• If it’s frozen, you need to know how to thaw breastmilk properly. There are three ways: in the fridge overnight, in a bowl of warm water or under warm running water. Thawing in the refrigerator is the best method and keeps your frozen milk safe for up to 12 hours.
  • If your baby prefers warmed milk, let the milk container stay in a pot of warm water for a few minutes. Swirl the container to mix the fat into the liquid milk. Then test a few drops of it to your wrist to check if it’s warm enough (close to body temperature).
  • Never use the microwave or boiling water for warming or thawing breastmilk. Hotspots may form and burn your baby’s mouth. High temperature can also destroy the milk’s nutrients and energy content. Slow, steady heating is best.
  • Before opening your breastmilk storage bags or bottles, make sure to wipe the exterior dry. This way, no water droplets from condensation or steam can contaminate the milk.
  • When frozen or chilled milk is already warmed or at room temperature, make sure to use it within 2 hours.
  • Breastmilk from storage can be given to your baby using a cup, feeding bottle or spoon.

What Should I Do with Leftover Breastmilk?

  • If your baby wasn’t able to finish his or her bottle, store leftover milk in the fridge, sealed with a clean cap.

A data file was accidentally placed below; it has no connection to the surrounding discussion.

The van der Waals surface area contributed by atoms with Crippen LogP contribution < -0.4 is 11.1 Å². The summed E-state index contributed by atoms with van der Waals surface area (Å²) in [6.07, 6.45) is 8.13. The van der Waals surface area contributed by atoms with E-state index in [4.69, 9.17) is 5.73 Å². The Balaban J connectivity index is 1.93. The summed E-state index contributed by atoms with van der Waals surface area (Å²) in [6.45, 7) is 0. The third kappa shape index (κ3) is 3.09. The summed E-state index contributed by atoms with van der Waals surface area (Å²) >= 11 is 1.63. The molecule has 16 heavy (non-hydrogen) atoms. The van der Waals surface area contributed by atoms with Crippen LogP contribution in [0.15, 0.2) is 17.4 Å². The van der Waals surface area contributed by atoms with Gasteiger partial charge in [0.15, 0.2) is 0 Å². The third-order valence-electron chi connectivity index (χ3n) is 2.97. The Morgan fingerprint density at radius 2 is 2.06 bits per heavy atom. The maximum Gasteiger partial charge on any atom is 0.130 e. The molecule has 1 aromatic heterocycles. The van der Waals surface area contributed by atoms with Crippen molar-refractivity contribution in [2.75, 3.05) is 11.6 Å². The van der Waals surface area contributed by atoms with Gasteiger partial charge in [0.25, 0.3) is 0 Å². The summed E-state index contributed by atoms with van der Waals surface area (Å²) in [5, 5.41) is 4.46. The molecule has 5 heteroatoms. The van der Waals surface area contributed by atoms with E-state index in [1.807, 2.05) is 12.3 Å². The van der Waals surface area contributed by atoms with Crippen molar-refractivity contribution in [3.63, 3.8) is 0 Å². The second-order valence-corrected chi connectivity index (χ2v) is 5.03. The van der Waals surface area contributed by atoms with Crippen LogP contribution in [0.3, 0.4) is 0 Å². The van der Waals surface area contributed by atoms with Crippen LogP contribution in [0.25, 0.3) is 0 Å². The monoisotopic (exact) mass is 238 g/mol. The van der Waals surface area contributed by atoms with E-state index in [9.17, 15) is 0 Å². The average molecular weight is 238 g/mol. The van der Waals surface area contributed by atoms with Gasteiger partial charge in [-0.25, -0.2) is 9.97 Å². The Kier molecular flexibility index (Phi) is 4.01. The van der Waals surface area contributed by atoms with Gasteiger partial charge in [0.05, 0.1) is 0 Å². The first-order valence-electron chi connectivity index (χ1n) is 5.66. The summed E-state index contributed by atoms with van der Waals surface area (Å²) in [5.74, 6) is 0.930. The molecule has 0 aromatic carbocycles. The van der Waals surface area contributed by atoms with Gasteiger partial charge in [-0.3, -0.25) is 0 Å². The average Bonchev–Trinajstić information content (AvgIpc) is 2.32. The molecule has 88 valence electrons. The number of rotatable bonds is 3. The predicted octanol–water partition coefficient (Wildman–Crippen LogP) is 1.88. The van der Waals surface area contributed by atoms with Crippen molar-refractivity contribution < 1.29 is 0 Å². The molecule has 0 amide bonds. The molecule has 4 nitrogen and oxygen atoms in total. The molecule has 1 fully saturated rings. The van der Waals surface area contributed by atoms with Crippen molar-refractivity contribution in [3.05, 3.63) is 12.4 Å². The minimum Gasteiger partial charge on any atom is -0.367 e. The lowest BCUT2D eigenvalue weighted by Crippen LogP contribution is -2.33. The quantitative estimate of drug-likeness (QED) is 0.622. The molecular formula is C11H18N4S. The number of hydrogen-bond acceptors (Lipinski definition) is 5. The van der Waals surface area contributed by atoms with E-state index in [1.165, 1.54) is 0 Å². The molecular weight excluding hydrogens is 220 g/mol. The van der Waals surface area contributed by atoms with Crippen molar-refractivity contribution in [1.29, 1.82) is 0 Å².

• Store leftover breastmilk in the refrigerator for up to 2 hours. After that time limit, you need to discard it. So, make sure to give leftover breastmilk to your baby on the next feeding.
  • For minimal wastage, store milk in small portions (about 60ml or less), good enough for one feeding. This tip allows easier thawing, too.
  • Try to keep track of how much milk your baby consumes, so you’ll know how much to store per container.

Any Other Helpful Storage Tips?

  • Store breastmilk with waterproof labels. Place the dates of milk expression on the storage container using a non-toxic marker or sticker paper.
  • Arrange your expressed milk according to their dates of milk expression. Place the earliest date to the front and the latest at the back. Always practice the first-in, first-out system.
  • Choose only pre-sterilised, food-grade bottles or freezer bags with tight-fitting lids made for storing human milk. Stay clear from container types with a number 7 recycle number as these may contain harmful BPA. Glass bottles, on the other hand, can be too heavy and can crack in cold temperatures.
  • Breastmilk commonly forms creamy layers while in storage. After thawing, gently shake the container to mix in the fat that has settled on top. Avoid vigorous stirring, though, as this can affect its health-giving benefits.
  • Smell the stored milk first before giving it to your baby. If it smells bad, discard it right away.
  • Chilled or thawed milk can, at times, give a soapy or rancid odour. This smell is due to the lipase enzyme breaking down the milk fats into fatty acids. Don’t worry. This process is needed to strengthen bacterial growth protection. As long as you follow the safe storage guidelines, your baby should be happy with his lunch or dinner!
  • Seek the help of your lactation consultant or healthcare provider for further information on safe milk storage methods.